NORMALLY a well-made wine will clear of its own accord, given time (which can be as much as a year in some cases) but when it does not, it may be necessary to resort to fining or filtering. The best advice that we can give, however, is: always give your wine a chance to clear naturally. Avoid fining, which may upset the chemical balance of the wine, and filter only as a last resort, for filtering does take something out of a wine besides the murkiness.
Usually all that is necessary is to move the wine, at the end of fermentation, into a much lower temperature (say from a warm kitchen to a cold larder or outhouse, but not into a refrigerator). In some cases, if you have some clear wine of the same sort from the previous year, pouring some of this in on top of the new wine will rapidly clear it.
If both of these methods fail to work, it may be necessary to resort to fining. The commercial wine world uses several types, organic (gelatine, isinglass, egg whites, egg albumen powder, pure ox blood, casein, etc.) mineral (Bentonite, Kaolin or Kieselguhr) and vegetable (alkaline alginates), but some of these are risky in the hands of the amateur, since they require a reasonably exact dosage calculated as the result of experiments, and it is difficult to work down to the smaller quantities we usually need. Many proprietary wine finings work on the simple principle that tannins and proteins precipitate one another and therefore add in turn some of each.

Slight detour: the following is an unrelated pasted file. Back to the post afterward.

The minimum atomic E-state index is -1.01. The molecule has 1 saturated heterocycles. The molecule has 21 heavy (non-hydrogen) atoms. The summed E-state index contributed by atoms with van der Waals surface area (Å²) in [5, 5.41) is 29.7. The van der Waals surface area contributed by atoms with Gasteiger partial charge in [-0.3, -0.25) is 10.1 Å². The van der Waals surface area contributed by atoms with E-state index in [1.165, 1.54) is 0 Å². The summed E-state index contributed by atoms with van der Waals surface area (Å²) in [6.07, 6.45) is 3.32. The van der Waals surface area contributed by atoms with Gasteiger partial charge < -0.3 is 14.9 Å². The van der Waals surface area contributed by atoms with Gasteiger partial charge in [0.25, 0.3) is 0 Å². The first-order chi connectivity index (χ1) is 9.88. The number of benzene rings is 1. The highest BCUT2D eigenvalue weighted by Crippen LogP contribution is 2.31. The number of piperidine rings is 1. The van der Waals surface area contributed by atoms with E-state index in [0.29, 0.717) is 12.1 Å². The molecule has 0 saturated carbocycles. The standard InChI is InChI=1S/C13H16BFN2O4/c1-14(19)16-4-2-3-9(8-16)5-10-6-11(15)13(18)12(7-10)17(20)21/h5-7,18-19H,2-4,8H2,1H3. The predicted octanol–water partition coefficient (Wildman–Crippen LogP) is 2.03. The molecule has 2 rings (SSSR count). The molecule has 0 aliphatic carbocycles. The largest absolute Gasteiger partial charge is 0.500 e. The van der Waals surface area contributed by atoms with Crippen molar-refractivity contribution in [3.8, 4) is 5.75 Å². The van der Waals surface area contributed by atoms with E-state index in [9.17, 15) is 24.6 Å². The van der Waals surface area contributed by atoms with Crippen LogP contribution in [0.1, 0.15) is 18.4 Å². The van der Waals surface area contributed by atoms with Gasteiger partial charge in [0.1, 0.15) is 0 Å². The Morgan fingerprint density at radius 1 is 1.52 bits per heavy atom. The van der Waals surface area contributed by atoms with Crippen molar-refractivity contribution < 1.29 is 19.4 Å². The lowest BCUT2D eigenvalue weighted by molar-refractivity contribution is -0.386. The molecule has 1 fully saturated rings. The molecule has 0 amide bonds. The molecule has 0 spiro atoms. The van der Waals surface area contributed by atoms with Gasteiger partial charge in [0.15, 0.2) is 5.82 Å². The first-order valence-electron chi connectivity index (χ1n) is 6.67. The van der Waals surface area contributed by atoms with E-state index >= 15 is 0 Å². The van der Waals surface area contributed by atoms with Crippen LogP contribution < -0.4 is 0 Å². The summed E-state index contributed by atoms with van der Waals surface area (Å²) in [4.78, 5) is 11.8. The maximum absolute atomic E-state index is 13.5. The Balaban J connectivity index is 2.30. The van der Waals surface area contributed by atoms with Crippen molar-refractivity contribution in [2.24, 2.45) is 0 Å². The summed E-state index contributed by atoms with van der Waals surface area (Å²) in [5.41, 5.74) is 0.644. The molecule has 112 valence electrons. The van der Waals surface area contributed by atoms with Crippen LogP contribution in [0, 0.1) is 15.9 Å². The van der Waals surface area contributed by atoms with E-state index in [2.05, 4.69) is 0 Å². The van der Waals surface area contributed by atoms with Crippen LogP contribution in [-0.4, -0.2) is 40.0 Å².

Many prefer to play safe and buy some reliable proprietary finings, with detailed instructions; I have found "Serena" wine finings, supplied by Grey Owl Laboratories, and Klarwunder, from Semplex, good.
Failing this, a good general-purpose fining for both red and white wines is egg-white; one egg-white, thoroughly beaten into half a pint of the wine with a tiny pinch of salt will clear up to 10 gallons.
For white wines try first two or three drops of milk, for red wines up to eight square inches (i.e. 2 inches by 4 inches) of leaf gelatine. Soften it in water, dissolve in hot water, and stir it in.
If your wine remains obstinately cloudy, you can try using filter paper (Green's No. 940 or 960 is ideal) which should be folded in a series of vertical creases to present the maximum area to the wine. Fold your paper in halves, then quarters, then eighths; then unfold and refold it between the original creases, but the opposite way. It will then present a fluted appearance. A small plug of cotton-wool placed in the funnel before the filter will prevent a disaster if the bottom point of the filter paper gives way! These papers are really efficient and fast-filtering, and admirably suited to the home winemaker's purpose, unlike others which have been sold which, whilst—useful in the laboratory, are dreadfully slow in operation, and have led winemakers to the (mistaken) opinion that filter-papers are useless to them. Even ordinary tissues, used double or treble thickness, will provide a reasonable filter.